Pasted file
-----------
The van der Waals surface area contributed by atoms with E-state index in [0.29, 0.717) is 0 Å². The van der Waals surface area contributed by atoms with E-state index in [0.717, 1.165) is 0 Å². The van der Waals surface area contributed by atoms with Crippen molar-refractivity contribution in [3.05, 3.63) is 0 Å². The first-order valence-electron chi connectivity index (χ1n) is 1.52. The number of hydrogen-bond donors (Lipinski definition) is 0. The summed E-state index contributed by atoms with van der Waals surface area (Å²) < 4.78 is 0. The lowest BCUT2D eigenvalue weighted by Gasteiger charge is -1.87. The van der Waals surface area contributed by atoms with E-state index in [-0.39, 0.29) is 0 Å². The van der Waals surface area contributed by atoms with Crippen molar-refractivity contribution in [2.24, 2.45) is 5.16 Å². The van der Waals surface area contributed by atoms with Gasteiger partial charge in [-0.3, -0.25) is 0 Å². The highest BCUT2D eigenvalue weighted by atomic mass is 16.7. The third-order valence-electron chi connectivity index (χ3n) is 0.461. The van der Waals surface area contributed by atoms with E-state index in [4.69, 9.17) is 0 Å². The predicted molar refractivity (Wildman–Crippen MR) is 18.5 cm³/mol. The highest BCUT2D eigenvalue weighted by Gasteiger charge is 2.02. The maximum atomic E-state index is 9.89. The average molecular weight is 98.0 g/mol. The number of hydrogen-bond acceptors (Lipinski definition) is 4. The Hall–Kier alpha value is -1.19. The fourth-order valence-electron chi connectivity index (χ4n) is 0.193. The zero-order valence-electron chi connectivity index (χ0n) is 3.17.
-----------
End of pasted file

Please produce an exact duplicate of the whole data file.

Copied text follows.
The van der Waals surface area contributed by atoms with E-state index in [0.29, 0.717) is 0 Å². The van der Waals surface area contributed by atoms with E-state index in [0.717, 1.165) is 0 Å². The van der Waals surface area contributed by atoms with Crippen molar-refractivity contribution in [3.05, 3.63) is 0 Å². The first-order valence-electron chi connectivity index (χ1n) is 1.52. The number of hydrogen-bond donors (Lipinski definition) is 0. The summed E-state index contributed by atoms with van der Waals surface area (Å²) < 4.78 is 0. The lowest BCUT2D eigenvalue weighted by Gasteiger charge is -1.87. The van der Waals surface area contributed by atoms with E-state index in [-0.39, 0.29) is 0 Å². The van der Waals surface area contributed by atoms with Crippen molar-refractivity contribution in [2.24, 2.45) is 5.16 Å². The van der Waals surface area contributed by atoms with Gasteiger partial charge in [-0.3, -0.25) is 0 Å². The highest BCUT2D eigenvalue weighted by atomic mass is 16.7. The third-order valence-electron chi connectivity index (χ3n) is 0.461. The van der Waals surface area contributed by atoms with E-state index in [4.69, 9.17) is 0 Å². The predicted molar refractivity (Wildman–Crippen MR) is 18.5 cm³/mol. The highest BCUT2D eigenvalue weighted by Gasteiger charge is 2.02. The maximum atomic E-state index is 9.89. The average molecular weight is 98.0 g/mol. The number of hydrogen-bond acceptors (Lipinski definition) is 4. The Hall–Kier alpha value is -1.19. The fourth-order valence-electron chi connectivity index (χ4n) is 0.193. The zero-order valence-electron chi connectivity index (χ0n) is 3.17.